2.50
Hdl Handle:
http://hdl.handle.net/10033/613859
Title:
The histone chaperone sNASP binds a conserved peptide motif within the globular core of histone H3 through its TPR repeats.
Authors:
Bowman, Andrew; Lercher, Lukas; Singh, Hari R; Zinne, Daria; Timinszky, Gyula; Carlomagno, Teresa ( 0000-0002-2437-2760 ) ; Ladurner, Andreas G
Abstract:
Eukaryotic chromatin is a complex yet dynamic structure, which is regulated in part by the assembly and disassembly of nucleosomes. Key to this process is a group of proteins termed histone chaperones that guide the thermodynamic assembly of nucleosomes by interacting with soluble histones. Here we investigate the interaction between the histone chaperone sNASP and its histone H3 substrate. We find that sNASP binds with nanomolar affinity to a conserved heptapeptide motif in the globular domain of H3, close to the C-terminus. Through functional analysis of sNASP homologues we identified point mutations in surface residues within the TPR domain of sNASP that disrupt H3 peptide interaction, but do not completely disrupt binding to full length H3 in cells, suggesting that sNASP interacts with H3 through additional contacts. Furthermore, chemical shift perturbations from(1)H-(15)N HSQC experiments show that H3 peptide binding maps to the helical groove formed by the stacked TPR motifs of sNASP. Our findings reveal a new mode of interaction between a TPR repeat domain and an evolutionarily conserved peptide motif found in canonical H3 and in all histone H3 variants, including CenpA and have implications for the mechanism of histone chaperoning within the cell.
Affiliation:
Biomedical Center, Faculty of Medicine, Ludwig-Maximilians-Universit ̈ at München, Großhaderner Strasse 9..
Citation:
The histone chaperone sNASP binds a conserved peptide motif within the globular core of histone H3 through its TPR repeats. 2016, 44 (7):3105-17 Nucleic Acids Res.
Journal:
Nucleic acids research
Issue Date:
20-Apr-2016
URI:
http://hdl.handle.net/10033/613859
DOI:
10.1093/nar/gkv1372
PubMed ID:
26673727
Type:
Article
Language:
en
ISSN:
1362-4962
Appears in Collections:
Publications of the working group NMR-based structural chemistry (NBSC)

Full metadata record

DC FieldValue Language
dc.contributor.authorBowman, Andrewen
dc.contributor.authorLercher, Lukasen
dc.contributor.authorSingh, Hari Ren
dc.contributor.authorZinne, Dariaen
dc.contributor.authorTiminszky, Gyulaen
dc.contributor.authorCarlomagno, Teresaen
dc.contributor.authorLadurner, Andreas Gen
dc.date.accessioned2016-06-21T09:28:36Zen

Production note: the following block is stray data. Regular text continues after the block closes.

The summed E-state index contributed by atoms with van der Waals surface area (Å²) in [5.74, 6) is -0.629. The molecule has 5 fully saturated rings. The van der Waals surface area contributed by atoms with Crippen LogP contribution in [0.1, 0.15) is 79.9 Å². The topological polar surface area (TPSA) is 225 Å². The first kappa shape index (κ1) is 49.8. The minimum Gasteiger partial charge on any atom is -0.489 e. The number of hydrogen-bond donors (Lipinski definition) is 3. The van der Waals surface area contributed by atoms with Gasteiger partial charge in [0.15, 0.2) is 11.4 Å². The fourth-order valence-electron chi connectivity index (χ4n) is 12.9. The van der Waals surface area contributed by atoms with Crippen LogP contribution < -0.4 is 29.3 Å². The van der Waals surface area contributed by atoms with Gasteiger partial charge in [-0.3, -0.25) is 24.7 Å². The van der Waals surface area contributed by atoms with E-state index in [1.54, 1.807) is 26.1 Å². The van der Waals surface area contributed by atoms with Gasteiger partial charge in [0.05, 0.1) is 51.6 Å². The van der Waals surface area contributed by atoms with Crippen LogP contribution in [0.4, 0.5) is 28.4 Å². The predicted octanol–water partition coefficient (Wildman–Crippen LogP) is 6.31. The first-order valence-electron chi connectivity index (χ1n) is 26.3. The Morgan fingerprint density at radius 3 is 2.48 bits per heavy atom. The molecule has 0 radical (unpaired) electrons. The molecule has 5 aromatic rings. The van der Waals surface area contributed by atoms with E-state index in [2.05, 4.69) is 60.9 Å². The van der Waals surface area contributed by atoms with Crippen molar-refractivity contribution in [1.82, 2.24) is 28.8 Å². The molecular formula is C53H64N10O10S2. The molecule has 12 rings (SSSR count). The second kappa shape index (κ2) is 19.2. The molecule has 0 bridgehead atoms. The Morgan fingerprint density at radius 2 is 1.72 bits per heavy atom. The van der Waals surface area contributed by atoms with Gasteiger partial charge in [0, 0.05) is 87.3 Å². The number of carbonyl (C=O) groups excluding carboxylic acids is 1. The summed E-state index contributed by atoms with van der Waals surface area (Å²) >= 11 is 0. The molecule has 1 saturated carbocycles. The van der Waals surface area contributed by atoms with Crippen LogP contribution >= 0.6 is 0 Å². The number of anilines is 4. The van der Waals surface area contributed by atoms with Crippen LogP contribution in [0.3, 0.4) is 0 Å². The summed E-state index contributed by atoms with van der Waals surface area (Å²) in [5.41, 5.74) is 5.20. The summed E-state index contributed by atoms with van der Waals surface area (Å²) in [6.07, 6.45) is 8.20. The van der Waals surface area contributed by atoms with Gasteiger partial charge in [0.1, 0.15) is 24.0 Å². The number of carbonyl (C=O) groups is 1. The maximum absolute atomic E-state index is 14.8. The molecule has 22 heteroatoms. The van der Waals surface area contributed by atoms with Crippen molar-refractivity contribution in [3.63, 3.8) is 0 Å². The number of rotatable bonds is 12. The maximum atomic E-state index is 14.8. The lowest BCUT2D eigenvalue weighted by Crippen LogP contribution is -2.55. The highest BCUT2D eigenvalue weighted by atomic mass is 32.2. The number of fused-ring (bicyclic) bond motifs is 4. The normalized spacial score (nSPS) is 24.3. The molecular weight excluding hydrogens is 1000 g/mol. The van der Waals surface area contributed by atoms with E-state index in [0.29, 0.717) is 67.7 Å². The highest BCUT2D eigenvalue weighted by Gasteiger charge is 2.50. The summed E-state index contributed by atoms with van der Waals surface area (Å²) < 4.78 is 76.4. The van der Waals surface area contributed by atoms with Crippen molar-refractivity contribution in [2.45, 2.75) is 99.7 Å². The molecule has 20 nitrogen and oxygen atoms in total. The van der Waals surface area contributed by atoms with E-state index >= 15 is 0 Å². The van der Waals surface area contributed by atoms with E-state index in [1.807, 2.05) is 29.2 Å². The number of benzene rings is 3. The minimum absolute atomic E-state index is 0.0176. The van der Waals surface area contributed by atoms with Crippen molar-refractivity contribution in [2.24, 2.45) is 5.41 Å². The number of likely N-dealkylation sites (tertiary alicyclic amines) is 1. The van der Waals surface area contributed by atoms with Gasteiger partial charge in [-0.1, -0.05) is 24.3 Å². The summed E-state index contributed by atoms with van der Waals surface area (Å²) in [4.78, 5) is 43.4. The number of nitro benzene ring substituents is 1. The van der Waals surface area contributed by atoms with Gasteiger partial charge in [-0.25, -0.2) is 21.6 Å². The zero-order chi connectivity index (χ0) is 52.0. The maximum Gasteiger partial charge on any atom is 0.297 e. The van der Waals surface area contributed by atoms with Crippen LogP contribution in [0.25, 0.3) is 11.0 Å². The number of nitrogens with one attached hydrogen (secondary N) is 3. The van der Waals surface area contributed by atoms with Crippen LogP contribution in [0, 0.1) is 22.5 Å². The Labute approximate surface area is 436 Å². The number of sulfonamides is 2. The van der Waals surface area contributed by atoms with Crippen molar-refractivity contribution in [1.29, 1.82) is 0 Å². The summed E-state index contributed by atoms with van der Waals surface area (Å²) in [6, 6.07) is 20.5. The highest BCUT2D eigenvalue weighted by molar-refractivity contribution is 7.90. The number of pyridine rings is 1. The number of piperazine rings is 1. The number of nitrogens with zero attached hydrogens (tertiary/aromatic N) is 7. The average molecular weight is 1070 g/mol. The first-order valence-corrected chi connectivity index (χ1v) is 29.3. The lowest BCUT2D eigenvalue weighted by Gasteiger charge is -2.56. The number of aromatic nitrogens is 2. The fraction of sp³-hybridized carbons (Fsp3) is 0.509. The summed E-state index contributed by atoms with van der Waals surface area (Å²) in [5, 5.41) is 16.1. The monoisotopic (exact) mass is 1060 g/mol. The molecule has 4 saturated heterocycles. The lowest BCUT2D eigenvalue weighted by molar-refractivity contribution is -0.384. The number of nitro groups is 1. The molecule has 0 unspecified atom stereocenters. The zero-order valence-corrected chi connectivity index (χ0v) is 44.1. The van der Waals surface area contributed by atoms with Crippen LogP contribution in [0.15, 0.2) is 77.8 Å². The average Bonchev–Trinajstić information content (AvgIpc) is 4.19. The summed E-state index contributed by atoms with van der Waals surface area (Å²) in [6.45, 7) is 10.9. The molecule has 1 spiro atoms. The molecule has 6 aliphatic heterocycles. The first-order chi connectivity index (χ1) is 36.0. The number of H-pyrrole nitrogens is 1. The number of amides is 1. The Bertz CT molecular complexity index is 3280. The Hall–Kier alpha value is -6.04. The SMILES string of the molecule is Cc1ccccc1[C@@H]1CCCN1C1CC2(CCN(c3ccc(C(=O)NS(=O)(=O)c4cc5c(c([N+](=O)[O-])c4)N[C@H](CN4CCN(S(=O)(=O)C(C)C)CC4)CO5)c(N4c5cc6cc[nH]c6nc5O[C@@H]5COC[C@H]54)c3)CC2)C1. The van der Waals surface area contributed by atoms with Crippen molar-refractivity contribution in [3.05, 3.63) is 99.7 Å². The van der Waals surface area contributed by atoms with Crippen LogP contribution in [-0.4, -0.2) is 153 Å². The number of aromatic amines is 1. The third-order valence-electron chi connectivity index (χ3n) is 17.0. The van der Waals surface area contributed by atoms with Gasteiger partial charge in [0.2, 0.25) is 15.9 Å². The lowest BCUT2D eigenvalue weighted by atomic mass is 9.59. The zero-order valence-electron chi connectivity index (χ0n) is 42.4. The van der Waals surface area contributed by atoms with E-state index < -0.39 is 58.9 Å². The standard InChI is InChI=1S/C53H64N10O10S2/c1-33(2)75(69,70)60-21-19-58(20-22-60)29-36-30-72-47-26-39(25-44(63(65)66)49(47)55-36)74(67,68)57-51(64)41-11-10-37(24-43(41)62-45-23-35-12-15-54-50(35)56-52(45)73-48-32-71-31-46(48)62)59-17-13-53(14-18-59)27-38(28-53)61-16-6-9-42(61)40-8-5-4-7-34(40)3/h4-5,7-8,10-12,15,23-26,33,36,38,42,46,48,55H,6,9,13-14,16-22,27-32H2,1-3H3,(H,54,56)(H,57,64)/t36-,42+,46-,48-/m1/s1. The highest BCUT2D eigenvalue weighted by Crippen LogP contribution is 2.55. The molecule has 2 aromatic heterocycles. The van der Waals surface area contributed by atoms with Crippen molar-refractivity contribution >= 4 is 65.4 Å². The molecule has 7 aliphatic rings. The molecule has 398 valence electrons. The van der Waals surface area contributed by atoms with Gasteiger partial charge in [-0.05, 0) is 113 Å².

dc.date.available2016-06-21T09:28:36Zen
dc.date.issued2016-04-20en
dc.identifier.citationThe histone chaperone sNASP binds a conserved peptide motif within the globular core of histone H3 through its TPR repeats. 2016, 44 (7):3105-17 Nucleic Acids Res.en
dc.identifier.issn1362-4962en
dc.identifier.pmid26673727en
dc.identifier.doi10.1093/nar/gkv1372en
dc.identifier.urihttp://hdl.handle.net/10033/613859en
dc.description.abstractEukaryotic chromatin is a complex yet dynamic structure, which is regulated in part by the assembly and disassembly of nucleosomes. Key to this process is a group of proteins termed histone chaperones that guide the thermodynamic assembly of nucleosomes by interacting with soluble histones. Here we investigate the interaction between the histone chaperone sNASP and its histone H3 substrate. We find that sNASP binds with nanomolar affinity to a conserved heptapeptide motif in the globular domain of H3, close to the C-terminus. Through functional analysis of sNASP homologues we identified point mutations in surface residues within the TPR domain of sNASP that disrupt H3 peptide interaction, but do not completely disrupt binding to full length H3 in cells, suggesting that sNASP interacts with H3 through additional contacts. Furthermore, chemical shift perturbations from(1)H-(15)N HSQC experiments show that H3 peptide binding maps to the helical groove formed by the stacked TPR motifs of sNASP. Our findings reveal a new mode of interaction between a TPR repeat domain and an evolutionarily conserved peptide motif found in canonical H3 and in all histone H3 variants, including CenpA and have implications for the mechanism of histone chaperoning within the cell.en
dc.language.isoenen
dc.titleThe histone chaperone sNASP binds a conserved peptide motif within the globular core of histone H3 through its TPR repeats.en
dc.typeArticleen
dc.contributor.departmentBiomedical Center, Faculty of Medicine, Ludwig-Maximilians-Universit ̈ at München, Großhaderner Strasse 9..en
dc.identifier.journalNucleic acids researchen

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